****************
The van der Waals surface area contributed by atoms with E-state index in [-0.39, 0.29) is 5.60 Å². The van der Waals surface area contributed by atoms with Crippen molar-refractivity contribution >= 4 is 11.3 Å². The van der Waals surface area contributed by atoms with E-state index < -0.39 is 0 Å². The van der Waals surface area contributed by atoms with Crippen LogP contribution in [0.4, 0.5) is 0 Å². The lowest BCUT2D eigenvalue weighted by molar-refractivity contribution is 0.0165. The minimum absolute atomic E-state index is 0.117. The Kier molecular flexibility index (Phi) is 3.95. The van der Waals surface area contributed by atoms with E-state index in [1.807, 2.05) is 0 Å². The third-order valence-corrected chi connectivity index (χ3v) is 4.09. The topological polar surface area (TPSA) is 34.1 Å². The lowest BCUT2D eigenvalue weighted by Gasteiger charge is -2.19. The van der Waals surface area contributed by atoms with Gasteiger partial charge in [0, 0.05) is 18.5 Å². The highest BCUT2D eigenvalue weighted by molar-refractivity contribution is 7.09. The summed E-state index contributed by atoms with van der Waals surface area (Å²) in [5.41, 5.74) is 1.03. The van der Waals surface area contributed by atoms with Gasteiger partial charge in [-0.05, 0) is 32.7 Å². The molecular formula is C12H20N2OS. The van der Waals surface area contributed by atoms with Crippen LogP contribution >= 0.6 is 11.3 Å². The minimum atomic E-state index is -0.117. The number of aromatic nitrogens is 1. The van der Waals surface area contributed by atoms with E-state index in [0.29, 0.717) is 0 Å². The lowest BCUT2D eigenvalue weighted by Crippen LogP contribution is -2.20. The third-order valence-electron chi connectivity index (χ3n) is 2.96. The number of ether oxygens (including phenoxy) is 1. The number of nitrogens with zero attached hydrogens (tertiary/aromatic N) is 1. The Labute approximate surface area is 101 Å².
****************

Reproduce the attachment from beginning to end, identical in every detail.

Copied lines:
The van der Waals surface area contributed by atoms with E-state index in [-0.39, 0.29) is 5.60 Å². The van der Waals surface area contributed by atoms with Crippen molar-refractivity contribution >= 4 is 11.3 Å². The van der Waals surface area contributed by atoms with E-state index < -0.39 is 0 Å². The van der Waals surface area contributed by atoms with Crippen LogP contribution in [0.4, 0.5) is 0 Å². The lowest BCUT2D eigenvalue weighted by molar-refractivity contribution is 0.0165. The minimum absolute atomic E-state index is 0.117. The Kier molecular flexibility index (Phi) is 3.95. The van der Waals surface area contributed by atoms with E-state index in [1.807, 2.05) is 0 Å². The third-order valence-corrected chi connectivity index (χ3v) is 4.09. The topological polar surface area (TPSA) is 34.1 Å². The lowest BCUT2D eigenvalue weighted by Gasteiger charge is -2.19. The van der Waals surface area contributed by atoms with Gasteiger partial charge in [0, 0.05) is 18.5 Å². The highest BCUT2D eigenvalue weighted by molar-refractivity contribution is 7.09. The summed E-state index contributed by atoms with van der Waals surface area (Å²) in [5.41, 5.74) is 1.03. The van der Waals surface area contributed by atoms with Gasteiger partial charge in [-0.05, 0) is 32.7 Å². The molecular formula is C12H20N2OS. The van der Waals surface area contributed by atoms with Crippen LogP contribution >= 0.6 is 11.3 Å². The minimum atomic E-state index is -0.117. The number of aromatic nitrogens is 1. The van der Waals surface area contributed by atoms with E-state index in [0.29, 0.717) is 0 Å². The lowest BCUT2D eigenvalue weighted by Crippen LogP contribution is -2.20. The third-order valence-electron chi connectivity index (χ3n) is 2.96. The number of ether oxygens (including phenoxy) is 1. The number of nitrogens with zero attached hydrogens (tertiary/aromatic N) is 1. The Labute approximate surface area is 101 Å².